Paying for Major Projects
Q: Our block is a property containing 14 flats owned by leasehold. The freehold is owned by our management company, which is wholly owned by the fourteen leaseholders.
We are facing two major projects—re-roofing and electricity intake cupboard upgrade—that will cost a substantial amount, probably in excess of £100,000. What I would like to do is spread the cost of these works over several years and possibly different owners as flats are sold rather than ask the current 14 leaseholders to pay their full share at the start of the project (which has been the custom in the past). Expressed in simple terms, take out a loan. The regular service charge would be increased to include an amount to service the loan.
I have not approached our bank to discuss this as I have no idea if this is something that is realistically possible. I wold be grateful for your thoughts.
FPRA Hon Consultant Gordon Whelan replies:
The works being considered are both covered under your lease and there is an obligation on lessees to contribute to these costs through the service charge. You should follow the terms of your lease and prepare the lessees for the service charge demands that need to be raised. It may be possible for you to stagger the start dates for the two different projects and this will help alleviate the cashflow impact on lessees.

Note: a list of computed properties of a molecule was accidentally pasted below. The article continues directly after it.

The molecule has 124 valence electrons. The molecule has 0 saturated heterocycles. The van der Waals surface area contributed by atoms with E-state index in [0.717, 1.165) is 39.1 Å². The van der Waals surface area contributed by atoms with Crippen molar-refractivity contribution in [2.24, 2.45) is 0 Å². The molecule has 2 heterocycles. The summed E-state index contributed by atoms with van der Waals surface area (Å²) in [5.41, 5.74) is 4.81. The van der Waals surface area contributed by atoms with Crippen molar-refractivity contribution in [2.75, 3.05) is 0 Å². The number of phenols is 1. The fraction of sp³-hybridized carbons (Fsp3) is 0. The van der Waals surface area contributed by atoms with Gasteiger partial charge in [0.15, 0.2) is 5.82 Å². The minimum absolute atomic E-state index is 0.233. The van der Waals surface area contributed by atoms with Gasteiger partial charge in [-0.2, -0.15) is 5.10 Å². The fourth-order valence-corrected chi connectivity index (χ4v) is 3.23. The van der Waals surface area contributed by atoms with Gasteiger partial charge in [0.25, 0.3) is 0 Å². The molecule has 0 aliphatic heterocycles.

The proposal for the company to take out a loan to cover the costs of these works has a number of complications but the most important point to realise is that it doesn’t make commercial sense. A lender will usually require some security for a loan of this size and the company has no assets to offer as security. An alternative may be for the directors to give personal guarantees against a loan but this is not advisable and is unfair on the individual directors. Finally, the financial interest in the building rests with the current lessees and not the management company. It is the lessees who will benefit from a new roof and this should be reflected in the resale values of the individual flats at the time of their sale.
There are two other points to bring to your attention. Firstly, there is no provision in your lease for a reserve fund to be collected. You may wish to consider varying the leases in order to collect reserve funds for future expenditure. This may help you avoid one-off large payments of this nature in the future. Secondly, the cost of the required works means that you must follow a section 20 consultation process with lessees. This statutory process is required if costs of major works exceed £250 per lessee and details of the process are available from LEASE. Also, note that your lease requires you to obtain three quotes for these works and to “select the lowest of the three estimates obtained”.
[Submitted October 2019]